This paper examines the impact of perceived risk of street harassment on women’s human capital attainment. I assemble a unique dataset that combines information on 4,000 students at the University of Delhi from a survey that I designed and conducted, a mapping of the potential travel routes to all colleges in the students’ choice set using an algorithm I developed in Google Maps, and crowd-sourced mobile application safety data. Using a random utility framework, I estimate that women are willing to choose a college in the bottom half of the quality distribution over a college in the top quintile for a route that is perceived to be one standard deviation (SD) safer. Alternatively, women are willing to spend an additional INR 18,800 (USD 290) per year, relative to men, for a route that is one SD safer — an amount equal to double the average annual college tuition. These findings have implications for other economic decisions made by women. For example, it could help explain the puzzle of low female labor force participation in India.
Sex selection continues to be a serious problem in India, despite many decades of economic progress. It is widely believed that dowries, or large marriage payments to the groom’s family are the main cause of sex selection in India, especially among the wealthy. Our theoretical model clarifies this argument, showing that the root cause of sex selection is not dowries but specific frictions in the marriage market, which arise because of the structure of the marriage institution. The model predicts that relatively wealthy households within castes, which define independent marriage markets in India, will be more likely to practice sex selection. This prediction is tested with unique data we have collected, covering the entire population of 1.1 million individuals residing in half a rural district in South India. We find that the variation in sex ratios within castes in this single district is comparable to the variation across all districts in the country. Given that the marriage market is organized the same way in all castes, sex selection may be a more pervasive problem than is currently believed. Estimation of the model’s structural parameters allows us to quantify the impact of alternative policies, which operate through the marriage market, to reduce sex selection. We find that cash transfers to adult women, which forward-looking parents will take into account when making sex selection decisions, are substantially more effective than transfers to their parents when they are children.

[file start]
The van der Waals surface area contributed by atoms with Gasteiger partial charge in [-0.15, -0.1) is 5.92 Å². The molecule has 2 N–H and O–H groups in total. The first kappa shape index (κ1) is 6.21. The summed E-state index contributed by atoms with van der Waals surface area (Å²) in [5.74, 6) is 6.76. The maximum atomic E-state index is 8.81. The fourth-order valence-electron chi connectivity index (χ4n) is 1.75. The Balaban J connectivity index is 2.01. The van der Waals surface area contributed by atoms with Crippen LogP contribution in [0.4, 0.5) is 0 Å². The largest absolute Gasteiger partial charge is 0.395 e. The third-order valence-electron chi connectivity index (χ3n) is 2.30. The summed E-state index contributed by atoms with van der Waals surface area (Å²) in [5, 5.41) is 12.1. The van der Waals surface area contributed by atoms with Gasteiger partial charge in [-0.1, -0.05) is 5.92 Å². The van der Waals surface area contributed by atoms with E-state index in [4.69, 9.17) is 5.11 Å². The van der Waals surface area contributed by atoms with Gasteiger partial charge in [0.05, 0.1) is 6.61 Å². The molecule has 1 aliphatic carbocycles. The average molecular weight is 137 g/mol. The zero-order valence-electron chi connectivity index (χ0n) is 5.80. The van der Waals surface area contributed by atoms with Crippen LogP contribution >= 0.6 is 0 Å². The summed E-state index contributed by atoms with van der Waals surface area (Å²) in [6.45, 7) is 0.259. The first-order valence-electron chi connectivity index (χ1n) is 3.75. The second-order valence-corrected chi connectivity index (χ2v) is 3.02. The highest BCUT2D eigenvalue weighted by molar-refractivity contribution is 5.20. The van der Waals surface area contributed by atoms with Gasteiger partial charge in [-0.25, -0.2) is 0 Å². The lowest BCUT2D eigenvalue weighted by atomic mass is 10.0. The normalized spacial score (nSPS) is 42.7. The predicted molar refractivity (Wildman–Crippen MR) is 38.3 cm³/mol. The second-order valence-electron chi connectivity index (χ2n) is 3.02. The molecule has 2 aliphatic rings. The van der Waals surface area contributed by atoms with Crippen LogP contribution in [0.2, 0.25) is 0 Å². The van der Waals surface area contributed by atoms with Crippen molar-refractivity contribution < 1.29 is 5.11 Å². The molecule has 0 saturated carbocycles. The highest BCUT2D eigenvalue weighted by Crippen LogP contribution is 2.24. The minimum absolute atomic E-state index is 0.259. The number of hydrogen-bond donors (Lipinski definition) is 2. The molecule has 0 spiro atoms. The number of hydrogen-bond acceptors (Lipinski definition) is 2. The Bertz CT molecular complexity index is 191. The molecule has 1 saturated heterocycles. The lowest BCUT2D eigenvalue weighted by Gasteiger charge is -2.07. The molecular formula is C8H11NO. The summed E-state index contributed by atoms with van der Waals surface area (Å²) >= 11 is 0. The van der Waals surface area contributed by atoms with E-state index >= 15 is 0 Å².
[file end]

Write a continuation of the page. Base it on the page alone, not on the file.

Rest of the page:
Reducing achievement gaps between minorities and non-minorities by raising the achievement of minority students is considered a critical component of promoting inclusive growth, both in terms of human capital and economic well-being. Using large scale administrative panel data for all schools in Jharkhand, India, I study the effect of having a co-ethnic teacher on the extensive margin of student enrollment. In particular, I estimate the impact of having a tribal teacher on enrollment of tribal students. I find that co-ethnic teachers are 0.44 standard deviations per year more effective at retaining students relative to a teacher belonging to a different ethnic group. I also develop a theoretical model that identifies whether the observed effects of switching to a co-ethnic teacher are caused by a decrease in discriminatory activities or from an increase in the marginal return to teacher effort. In this context, I find that the main mechanism underlying the positive effect of having a co-ethnic teacher is the decrease in discriminatory activities by a co-ethnic teacher relative to teachers belonging to a different ethnic group.
Work in Progress
Gender Based Violence in Public Transportation in Dar es Salaam, Tanzania (with Bilal Siddiqi)
Community Effects and Child Sex Ratios (with Ashley Larsen Gibby, Nancy Luke, and Hongwei Xu)
Urban Corridors and Economic Opportunities in Addis Ababa, Ethiopia (with Simon Franklin, Erin Kelley, and Javier Morales Sarriera)